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Ole Miss downplays Mississippi State’s involvement in NCAA probe as motivation for Egg Bowl

Being a native of Hawaii, Jordan Ta’amu was foreign to the emotions that come with being on opposite sides of Mississippi’s most contentious rivalry. It didn’t take Ole Miss’ quarterback long to learn.

“When I first got here, every time I would walk past (people), it was, ‘Beat State. Beat State,’” Ta’amu said.

Those emotions have only intensified with what’s transpired between Ole Miss and Mississippi State off the field recently as the teams prepare to renew their rivalry on it Thursday at Davis Wade Stadium in Starkville (6:30 p.m., ESPN).

The animosity has turned toxic amid the NCAA’s investigation into Ole Miss that’s charged the Rebels with 21 rules violations with 15 of them being Level-I allegations, or the most serious. Ole Miss is awaiting a final ruling from the NCAA’s Committee on Infractions in the long-running probe, which involves Mississippi State players Kobe Jones and Leo Lewis.

Jones and Lewis are co-defendants in a lawsuit filed by Rebel Rags back in June in response to an allegation that the Oxford-based retailing clothing store supplied thousands of dollars worth of free merchandise to Jones and Lewis on recruiting visits. Rebel Rags is suing for defamation, commercial disparagement and civil conspiracy for what it believes were intentionally false statements made by the players during interviews with the NCAA’s enforcement staff.

“I haven’t really heard much about it or tried to hear much about it,” Ole Miss defensive tackle Breeland Speaks said.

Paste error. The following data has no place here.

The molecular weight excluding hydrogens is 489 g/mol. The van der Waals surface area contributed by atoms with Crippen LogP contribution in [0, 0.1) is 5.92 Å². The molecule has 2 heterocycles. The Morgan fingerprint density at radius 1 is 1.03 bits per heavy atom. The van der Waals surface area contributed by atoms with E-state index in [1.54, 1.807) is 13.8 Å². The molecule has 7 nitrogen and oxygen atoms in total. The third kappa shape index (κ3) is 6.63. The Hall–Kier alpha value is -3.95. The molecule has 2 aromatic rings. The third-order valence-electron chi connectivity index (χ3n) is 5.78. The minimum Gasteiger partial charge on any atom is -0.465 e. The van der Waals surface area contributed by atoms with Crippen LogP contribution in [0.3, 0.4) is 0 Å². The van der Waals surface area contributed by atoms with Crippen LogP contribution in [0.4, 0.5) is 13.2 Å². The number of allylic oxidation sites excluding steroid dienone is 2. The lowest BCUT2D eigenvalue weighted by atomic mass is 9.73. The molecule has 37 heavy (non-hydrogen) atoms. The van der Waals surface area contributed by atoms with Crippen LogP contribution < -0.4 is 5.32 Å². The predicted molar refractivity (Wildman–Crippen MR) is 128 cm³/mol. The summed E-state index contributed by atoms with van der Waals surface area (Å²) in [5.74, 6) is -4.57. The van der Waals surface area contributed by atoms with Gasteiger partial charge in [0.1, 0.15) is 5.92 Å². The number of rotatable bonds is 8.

One of the more polarizing figures in the case, Lewis also claimed to have received as much as $15,600 in cash payments from Ole Miss boosters. Lewis, who’s identified in multiple allegations, offered up much of that information after being granted limited immunity from sanctions at MSU in exchange for a truthful account of his recruitment by Ole Miss.

Lewis, now Mississippi State’s starting middle linebacker, also testified at Ole Miss’ COI hearing in September. So does having Mississippi State players involved in determining the future outlook of Ole Miss’ program serve as added motivation for the players lining up across from them?

“Nah man, we’re in the SEC,” guard Javon Patterson said. “We’re trying to play an SEC game this weekend. That’s what’s at stake.”

The highly publicized case has escalated tensions, making for vitriolic attacks among fans on sports talk radio, messages boards and social media. CBS Sports even named the Egg Bowl the sport’s most hate-filled rivalry this yearIt all prompted Ole Miss’ Ross Bjork and Mississippi State’s John Cohen, the schools’ athletic directors, to release a joint statement Monday afternoon asking fans to honor the rivalry with “civility and respect” toward one another ahead of this year’s Thanksgiving matchup.

It will be Ole Miss’ last game regardless of the outcome with a bowl ban in place as part of the school’s self-imposed penalties. The Rebels will be trying to avenge last year’s 55-20 loss to the Bulldogs and reclaim bragging rights for the next year.

Ole Miss interim coach Matt Luke said that’s all the motivation his team needs.

“I think what the players are focused on is winning a football game, and that’s what you have to focus on,” Luke said. “The allegations and all that stuff, nothing affects what happens on Thursday night. Our 100-percent focus is going to be on the game on Thursday night and trying to go get a win.”